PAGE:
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School CP - September 1986

Corpun file 7041

Houston Chronicle, Texas, 7 September 1986

Bill prohibits teacher from hitting students

United Press International

SACRAMENTO, Calif. -- The California Assembly has given final passage to a bill that would prohibit spanking or other corporal punishment by public school teachers.

The measure was sent to Gov. George Deukmejian when the Assembly adopted Senate amendments to the legislation on a 42-33 vote -- just one more vote than the majority needed in the 80-member house.

"Children don't learn when they're threatened, particularly when threatened by violent punishment," argued Assemblyman Sam Farr, D-Carmel, author of the measure.

Corporal punishment has been outlawed in state prisons, youth authorities and child care centers, but school boards are allowed to adopt rules permitting spanking of students if parents give prior written consent.

Corpun file 22775

Orlando Sentinel, Florida, 11 September 1986

Schools Tell Rules Of Paddling

Corporal Punishment Viewed As Last Resort

By Kirsten Gallagher of The Sentinel Staff

MAITLAND -- Corporal punishment is regularly used in Seminole and Orange County schools, but only as a last resort, school administrators told pediatricians Wednesday.

In Seminole schools in 1985, there were 2,356 cases in which students, mostly in high school, were hit with wooden paddles by their teachers or principals, said Martin Kirsch, assistant principal of Casselberry Elementary School. However, his school prefers other methods of discipline, such as making students clean classrooms after school and limiting their play time, Kirsch told 40 members of the Central Florida Pediatrics Society during a panel discussion.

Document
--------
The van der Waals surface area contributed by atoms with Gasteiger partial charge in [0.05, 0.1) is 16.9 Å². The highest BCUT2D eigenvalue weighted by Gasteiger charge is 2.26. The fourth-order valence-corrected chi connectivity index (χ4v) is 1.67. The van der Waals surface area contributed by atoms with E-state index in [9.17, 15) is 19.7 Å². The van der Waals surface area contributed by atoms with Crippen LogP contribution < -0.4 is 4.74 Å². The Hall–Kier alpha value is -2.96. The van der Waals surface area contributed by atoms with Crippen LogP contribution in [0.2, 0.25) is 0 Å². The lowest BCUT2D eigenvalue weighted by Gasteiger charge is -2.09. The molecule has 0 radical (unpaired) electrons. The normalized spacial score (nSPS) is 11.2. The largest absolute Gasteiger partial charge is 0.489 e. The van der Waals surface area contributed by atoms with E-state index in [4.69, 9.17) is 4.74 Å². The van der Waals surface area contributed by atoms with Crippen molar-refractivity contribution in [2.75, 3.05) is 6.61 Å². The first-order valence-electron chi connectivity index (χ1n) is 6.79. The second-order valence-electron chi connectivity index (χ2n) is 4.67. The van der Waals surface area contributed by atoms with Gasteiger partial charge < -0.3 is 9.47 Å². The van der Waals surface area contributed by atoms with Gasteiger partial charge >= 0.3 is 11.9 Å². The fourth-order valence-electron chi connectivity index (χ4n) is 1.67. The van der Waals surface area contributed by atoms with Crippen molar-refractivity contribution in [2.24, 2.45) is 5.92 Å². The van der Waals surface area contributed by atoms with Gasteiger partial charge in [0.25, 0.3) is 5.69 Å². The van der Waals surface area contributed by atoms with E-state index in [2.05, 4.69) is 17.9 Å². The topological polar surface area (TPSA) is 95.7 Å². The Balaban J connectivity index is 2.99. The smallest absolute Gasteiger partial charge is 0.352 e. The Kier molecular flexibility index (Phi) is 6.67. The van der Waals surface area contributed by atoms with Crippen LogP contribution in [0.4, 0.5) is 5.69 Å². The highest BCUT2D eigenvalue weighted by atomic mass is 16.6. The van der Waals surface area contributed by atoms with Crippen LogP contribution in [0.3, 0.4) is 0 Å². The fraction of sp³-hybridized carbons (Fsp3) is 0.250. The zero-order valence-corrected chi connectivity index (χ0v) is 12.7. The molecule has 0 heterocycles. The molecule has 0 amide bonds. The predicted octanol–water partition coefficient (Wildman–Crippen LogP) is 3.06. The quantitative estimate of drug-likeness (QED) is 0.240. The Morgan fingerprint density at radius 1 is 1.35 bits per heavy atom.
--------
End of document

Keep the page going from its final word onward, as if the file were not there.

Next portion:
Although he did not defend corporal punishment, Bill Thomas, Orange County assistant to the superintendent for administrative services, said corporal punishment often is the only way to handle students who continually misbehave. In Orange County about 10 percent of the students receive 90 percent of the paddlings, and most occur in elementary schools, he said.

'Many of our children are disruptive and keep other children from learning in the school system," he said.

The pediatrics society decided to hold the panel discussion after a questionnaire showed that many members were uninformed about corporal punishment. Once better educated, the society may take a stand on the issue, president Stephen Albert said.

Under state law, a teacher may paddle a student only in the presence of another adult after notifying the principal, who may choose to paddle the child, and informing parents about the reason for the punishment.

The conduct code for Seminole County students adds that they may be paddled only if they show continual disobedience, have harmed other students or have destroyed school property.

Children will behave better if they are complimented on what they do well, said Rebecca Deal, an Altamonte Springs clinical psychologist.

"It is very unethical to eliminate negative behavior without positive reinforcement," she said.

The Orlando Child Protection Team, which monitors child abuse, investigates about three cases of corporal punishment a year, said medical director Penny Tokarski. Under its rules, if a child shows bruises 24 hours after he was disciplined, he was abused.

Studies show that for corporal punishment to make its point, it has to be administered often, which means physical abuse, she said. People who are beaten a lot are more prone to emotional problems and deviant behavior that often is violent, she said.

According to the American Academy of Pediatrics, 47 states allow corporal punishment and county school boards cannot prohibit it.

The Seminole County Task Force on Child Abuse is lobbying to abolish corporal punishment, Deal said.

Even if they do not use it, most teachers and principals would still like to keep corporal punishment as an option if all else fails, Thomas and Kirsch said.

However, parents are the key to disciplining students, the panelists said. "Parent apathy about behavior puts the entire burden of discipline on the school," Kirsch said.

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